A longtime reader asked me recently which pitcher in baseball history had the most wins without any losses. In using the Baseball-Reference.com Play Index tool to research the answer to this question– Clay Rapada, who is 8-0 through seven seasons– I came across an obscure pitcher who seemingly wouldn’t rate a mention today.
Ben Shields’ career spanned just 41.1 innings between 1924 and 1931. While he went 4-0 lifetime, which is tied for the fourth-most wins without any losses of any pitcher in baseball history, the remainder of his stats are ghastly: an 8.27 ERA, 5.82 FIP and a projected -4.0 Wins Above Average for a full season’s work. At one point, however, Shields was a top Yankee prospect. If not for a disease that’s long since been eradicated in the western world, Shields might have pitched for the 1927 Murderers Row club.
Shields certainly looked like one of the few bright spots for an otherwise abysmal Yankee club when he joined the team in September 1925. The left-hander had gone 21-14 for Richmond of the Virginia League that season, setting a strikeout record for the circuit. And after pitching a scoreless inning in his season debut for the Bronx Bombers on September 22, Shields proceeded to win his next three appearances, pitching two complete games. But his illness during spring training the following year would forever alter his career.
After Shields came back to the majors with the Boston Red Sox in 1930, there were stories his career had been disrupted because he’d taken a Babe Ruth line drive to the chest during spring training in 1926, suffering internal injuries. I couldn’t find any record of this in perusing newspaper accounts from 1926. The truth appears to be less dramatic, as it often is, with the Yankees shelving Shields for the 1926 season after he contracted tuberculosis. He’s not the only ballplayer to battle the disease, with Christy Mathewson and Rube Waddell both dying from it. Shields overcame it and lived to old age, dying in 1982, though he didn’t pitch professionally in 1927, ’28 or ’29, working as a taxi driver in Richmond.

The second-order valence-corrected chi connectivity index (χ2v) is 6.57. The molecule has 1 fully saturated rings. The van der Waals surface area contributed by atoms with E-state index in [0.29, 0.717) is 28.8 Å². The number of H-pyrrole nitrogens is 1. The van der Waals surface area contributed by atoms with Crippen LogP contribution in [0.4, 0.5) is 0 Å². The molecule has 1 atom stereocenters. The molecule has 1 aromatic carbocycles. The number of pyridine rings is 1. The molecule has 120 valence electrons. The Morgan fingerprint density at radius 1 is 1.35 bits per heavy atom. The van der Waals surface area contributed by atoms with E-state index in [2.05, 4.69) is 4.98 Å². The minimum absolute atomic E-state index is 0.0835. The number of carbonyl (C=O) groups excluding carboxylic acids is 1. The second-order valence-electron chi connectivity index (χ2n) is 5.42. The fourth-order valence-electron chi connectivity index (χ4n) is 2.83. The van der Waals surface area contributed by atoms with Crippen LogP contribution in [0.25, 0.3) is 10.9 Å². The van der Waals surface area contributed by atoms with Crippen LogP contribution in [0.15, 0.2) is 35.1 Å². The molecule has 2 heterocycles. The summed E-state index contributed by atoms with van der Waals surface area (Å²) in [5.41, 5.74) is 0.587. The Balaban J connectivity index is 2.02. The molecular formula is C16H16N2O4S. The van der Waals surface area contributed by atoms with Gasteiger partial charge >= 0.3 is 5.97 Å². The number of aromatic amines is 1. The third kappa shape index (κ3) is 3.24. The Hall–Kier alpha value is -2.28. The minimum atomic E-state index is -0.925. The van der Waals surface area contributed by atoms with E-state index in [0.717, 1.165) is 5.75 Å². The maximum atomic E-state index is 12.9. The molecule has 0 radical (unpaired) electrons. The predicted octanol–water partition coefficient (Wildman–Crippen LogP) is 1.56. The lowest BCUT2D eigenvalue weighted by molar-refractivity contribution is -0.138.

The Red Sox thought enough of Shields, however, to pay $150 to cover his travel expenses when they worked him out in the winter of 1930. Shields made just three appearances for Boston, allowing 16 hits and 10 earned runs in ten innings, though the Phillies brought him back the following year after he asked manager Burt Shotton for a tryout. The Brooklyn Daily Eagle noted on March 3, 1931:
Now the Phillies have him– a burly, healthy-looking fellow, whose weight is up to 213 pounds. But the health bug has bitten Ben for fair now. It’s more weight than he wants, and he’s the hardest worker on the Winter Haven lot to boot.
But that isn’t all. After Burt Shotton dismisses his baseball class every day, Shields hies himself to a lake in Winter Haven and rows around in circles for an hour or more. ‘I’m going to get as hard as steel,’ Ben promises.
I admire people like Ben Shields, folks who persevere, thumb their nose at bad fate and work to make their own better destiny. I want to believe the Ben Shieldses of the world can and will succeed with enough hard work. I want to believe because I see a bit of myself in him. But there was nothing Shields could do about the ’31 Phillies, a sixth-place team that allowed the most runs in the National League and played in the notoriously hitter-friendly Baker Bowl. Shields allowed nine runs over four appearances that totaled 5.1 innings and that was it for him as a baseball player.